Instead of overseeing the company’s four restaurants — Underbelly Burger, GJ Tavern, Wild Oats, and Georgia James — the James Beard Award winner will focus on the Southern Smoke Foundation, the non-profit he co-founded with his wife Lindsey Brown that provides emergency relief funds to restaurant workers in crisis situations. Going forward, Underbelly Hospitality will be led by Shepherd’s business partner, real estate developer Todd Mason of MLB Capital Partners, operations director Nina Quincy, and culinary director Nick Fine. CultureMap content partner ABC13 was first to report on Shepherd's departure.
“We’ve done a lot in 10 years,” Shepherd said in a statement. “It’s time for me to focus on smaller projects and dedicate more time to Southern Smoke. Underbelly Hospitality is in great hands with MLB Capital Partners and the team we have assembled over the last five years. They have provided tremendous support and have been instrumental in Underbelly Hospitality’s success.”
The past year has been a turbulent time for Underbelly Hospitality. It has opened three new restaurants in GJ Tavern, Wild Oats, and Underbelly Burger. In addition, it relocated its flagship steakhouse Georgia James twice: first, to a temporary home in the former One Fifth space and last month to its permanent home in the Regent Square mixed-use development. Finally, the company left its original home at 1100 Westheimer and closed UB Preserv, an intimate restaurant that continued Underbelly’s original mission to “tell the story of Houston food” by taking inspiration from the city’s immigrant cooking traditions.
Rumors of Shepherd’s departure have quietly circulated among restaurant industry insiders in recent days. Still, Mason wants to put to rest any speculation about strife between the partners.
“There is no rift between me and Chris. Nobody’s done anything wrong,” Mason tells CultureMap. “He and I are still friends. My sense is the last two-and-a-half years of Covid and all the things we’ve had to do to keep this company alive and keep these employees employed — to keep the system running — it was hard on everybody: mentally, physically, and financially.
“Chris is proud of what we did, but he wants to focus on Southern Smoke and keep things simple. It’s a little bit of the team is ready to run. They’re ready to grow the business, but he doesn’t want to go on that ride.”
In terms of Underbelly Hospitality, the company will move forward with its current restaurants operating under their current chefs and general managers. Plans are still on track to open Pastore, an Italian restaurant, next to Georgia James in the Regent Square mixed-use development. Construction is expected to begin soon with an eye toward an early 2023 opening.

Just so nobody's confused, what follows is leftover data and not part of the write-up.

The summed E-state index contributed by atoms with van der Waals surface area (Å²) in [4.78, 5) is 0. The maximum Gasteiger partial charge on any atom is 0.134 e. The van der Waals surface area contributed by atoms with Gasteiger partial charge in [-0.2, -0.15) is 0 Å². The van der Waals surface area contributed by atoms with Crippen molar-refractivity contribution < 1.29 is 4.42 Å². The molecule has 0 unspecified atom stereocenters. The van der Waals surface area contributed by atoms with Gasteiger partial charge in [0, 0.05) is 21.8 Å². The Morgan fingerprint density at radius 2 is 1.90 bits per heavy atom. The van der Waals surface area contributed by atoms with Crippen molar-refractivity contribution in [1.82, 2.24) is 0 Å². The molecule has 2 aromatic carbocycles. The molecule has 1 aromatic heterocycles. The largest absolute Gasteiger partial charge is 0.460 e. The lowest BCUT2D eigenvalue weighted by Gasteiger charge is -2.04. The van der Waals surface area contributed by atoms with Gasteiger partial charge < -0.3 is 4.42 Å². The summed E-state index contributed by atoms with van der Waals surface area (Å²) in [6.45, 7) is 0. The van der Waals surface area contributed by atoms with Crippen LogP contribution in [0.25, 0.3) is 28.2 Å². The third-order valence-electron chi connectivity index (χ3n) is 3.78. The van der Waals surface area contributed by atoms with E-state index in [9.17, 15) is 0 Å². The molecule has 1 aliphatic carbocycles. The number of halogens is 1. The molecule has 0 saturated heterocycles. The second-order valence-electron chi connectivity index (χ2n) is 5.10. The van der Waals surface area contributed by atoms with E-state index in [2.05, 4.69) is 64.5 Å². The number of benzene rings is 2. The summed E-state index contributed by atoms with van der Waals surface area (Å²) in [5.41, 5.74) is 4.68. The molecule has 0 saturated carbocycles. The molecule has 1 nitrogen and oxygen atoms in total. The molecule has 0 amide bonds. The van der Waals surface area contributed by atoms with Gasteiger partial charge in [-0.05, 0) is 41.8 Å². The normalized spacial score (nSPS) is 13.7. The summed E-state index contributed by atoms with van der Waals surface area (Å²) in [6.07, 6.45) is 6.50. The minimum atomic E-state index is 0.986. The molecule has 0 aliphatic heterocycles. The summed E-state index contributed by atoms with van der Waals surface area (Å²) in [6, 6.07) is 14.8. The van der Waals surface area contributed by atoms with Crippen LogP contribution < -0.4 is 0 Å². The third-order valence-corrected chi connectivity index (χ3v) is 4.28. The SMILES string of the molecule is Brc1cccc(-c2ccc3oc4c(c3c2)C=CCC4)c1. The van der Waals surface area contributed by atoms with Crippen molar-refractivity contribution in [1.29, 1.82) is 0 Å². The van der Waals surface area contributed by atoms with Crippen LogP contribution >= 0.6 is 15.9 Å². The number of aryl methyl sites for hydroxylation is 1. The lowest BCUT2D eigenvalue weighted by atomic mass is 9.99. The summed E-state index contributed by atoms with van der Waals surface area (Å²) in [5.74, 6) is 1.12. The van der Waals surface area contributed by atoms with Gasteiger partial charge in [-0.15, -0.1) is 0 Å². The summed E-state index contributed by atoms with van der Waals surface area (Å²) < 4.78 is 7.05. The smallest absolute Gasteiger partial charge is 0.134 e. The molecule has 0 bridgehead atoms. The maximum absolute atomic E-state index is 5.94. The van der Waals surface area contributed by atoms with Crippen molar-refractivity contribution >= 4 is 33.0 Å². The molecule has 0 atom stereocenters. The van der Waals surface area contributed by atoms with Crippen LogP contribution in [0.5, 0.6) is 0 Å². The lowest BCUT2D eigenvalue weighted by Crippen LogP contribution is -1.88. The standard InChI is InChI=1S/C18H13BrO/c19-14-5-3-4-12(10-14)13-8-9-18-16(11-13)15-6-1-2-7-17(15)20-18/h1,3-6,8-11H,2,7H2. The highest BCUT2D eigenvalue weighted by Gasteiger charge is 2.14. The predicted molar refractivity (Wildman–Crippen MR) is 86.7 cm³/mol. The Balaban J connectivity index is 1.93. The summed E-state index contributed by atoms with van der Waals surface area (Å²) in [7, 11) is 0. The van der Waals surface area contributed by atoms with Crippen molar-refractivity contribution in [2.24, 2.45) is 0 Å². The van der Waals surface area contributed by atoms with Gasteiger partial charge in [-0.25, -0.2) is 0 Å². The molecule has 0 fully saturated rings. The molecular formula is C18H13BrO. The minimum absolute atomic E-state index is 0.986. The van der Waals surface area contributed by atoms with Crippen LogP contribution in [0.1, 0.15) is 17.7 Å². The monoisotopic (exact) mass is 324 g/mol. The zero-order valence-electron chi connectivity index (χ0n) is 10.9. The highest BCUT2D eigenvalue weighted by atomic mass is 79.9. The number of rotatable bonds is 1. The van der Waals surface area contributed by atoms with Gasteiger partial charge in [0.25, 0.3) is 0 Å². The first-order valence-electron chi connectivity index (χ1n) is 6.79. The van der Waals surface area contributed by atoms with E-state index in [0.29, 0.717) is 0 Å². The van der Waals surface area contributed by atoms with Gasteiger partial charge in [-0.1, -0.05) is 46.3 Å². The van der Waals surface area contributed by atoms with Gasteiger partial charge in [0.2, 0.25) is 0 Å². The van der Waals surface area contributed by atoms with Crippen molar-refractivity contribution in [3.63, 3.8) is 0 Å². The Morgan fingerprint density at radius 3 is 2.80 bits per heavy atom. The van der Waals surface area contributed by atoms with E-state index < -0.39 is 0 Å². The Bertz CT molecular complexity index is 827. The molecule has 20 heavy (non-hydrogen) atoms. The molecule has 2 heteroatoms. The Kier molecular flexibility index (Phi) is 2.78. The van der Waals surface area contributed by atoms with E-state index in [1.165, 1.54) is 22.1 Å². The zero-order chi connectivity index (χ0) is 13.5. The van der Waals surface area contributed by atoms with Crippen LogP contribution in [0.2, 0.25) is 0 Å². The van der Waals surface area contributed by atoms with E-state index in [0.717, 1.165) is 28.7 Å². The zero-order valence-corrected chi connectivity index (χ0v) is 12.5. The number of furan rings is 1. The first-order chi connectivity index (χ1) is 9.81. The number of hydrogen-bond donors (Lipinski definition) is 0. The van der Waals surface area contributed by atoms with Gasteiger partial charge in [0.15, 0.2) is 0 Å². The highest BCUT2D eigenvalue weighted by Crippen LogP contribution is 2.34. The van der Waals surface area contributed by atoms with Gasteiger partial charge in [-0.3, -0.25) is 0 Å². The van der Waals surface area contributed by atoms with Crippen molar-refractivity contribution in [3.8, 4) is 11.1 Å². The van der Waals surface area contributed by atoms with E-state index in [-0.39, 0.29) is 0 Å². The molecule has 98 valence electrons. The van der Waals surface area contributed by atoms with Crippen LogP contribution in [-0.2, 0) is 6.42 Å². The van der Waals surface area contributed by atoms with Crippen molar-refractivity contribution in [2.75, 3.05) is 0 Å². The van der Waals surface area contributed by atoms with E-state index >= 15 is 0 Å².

Mason acknowledges that his long term plans for Underbelly Hospitality are to replicate the company’s existing concepts in new locations. In particular, he sees potential in growing both Georgia James, the luxurious steakhouse known for its Texas beef and cast-iron steaks, and Wild Oats, a Texas comfort food restaurant that opened earlier this year at the Houston Farmers Market.
“I think all of them have the pros and cons for being able to replicate them,” Mason says. “I think we want to have them all running for a little bit.”
Meanwhile, Shepherd will lead Southern Smoke as it hosts its first in-person Southern Smoke Festival since 2019. The three-day fundraiser will see more than 60 local, regional, and national chefs serve food at a series of events. Participants include James Beard Award winners such as Aaron Franklin, Chris Bianco, and Ashley Christensen as well as Top Chef personalities including Tom Colicchio, Gail Simmons, Brooke Williamson, Karen Akunowicz, Stephanie Izard, and Houston’s own Dawn Burrell.
“Southern Smoke is on a path that myself, Lindsey and the whole team are very proud of, and it’s time to push that even further,” Shepherd said. “We are about to hit $10 million in grants, and we’re expanding the free mental health initiatives into five states within the next few months — we plan to be in all 50 by 2028.”
The chef concluded his statement with a message for all the diners who’ve supported him and his team for years.
“As I always say, Underbelly is no longer a restaurant — it’s a way of life. Explore your surroundings,” he said.
“Learn about people, where they’re from, and how to dine at the same table. Learn from anyone, regardless of race, religion, ethnicity, age, or gender. Understand that everyone has a story to tell. We are always learning. It’s time for me to learn a new chapter.”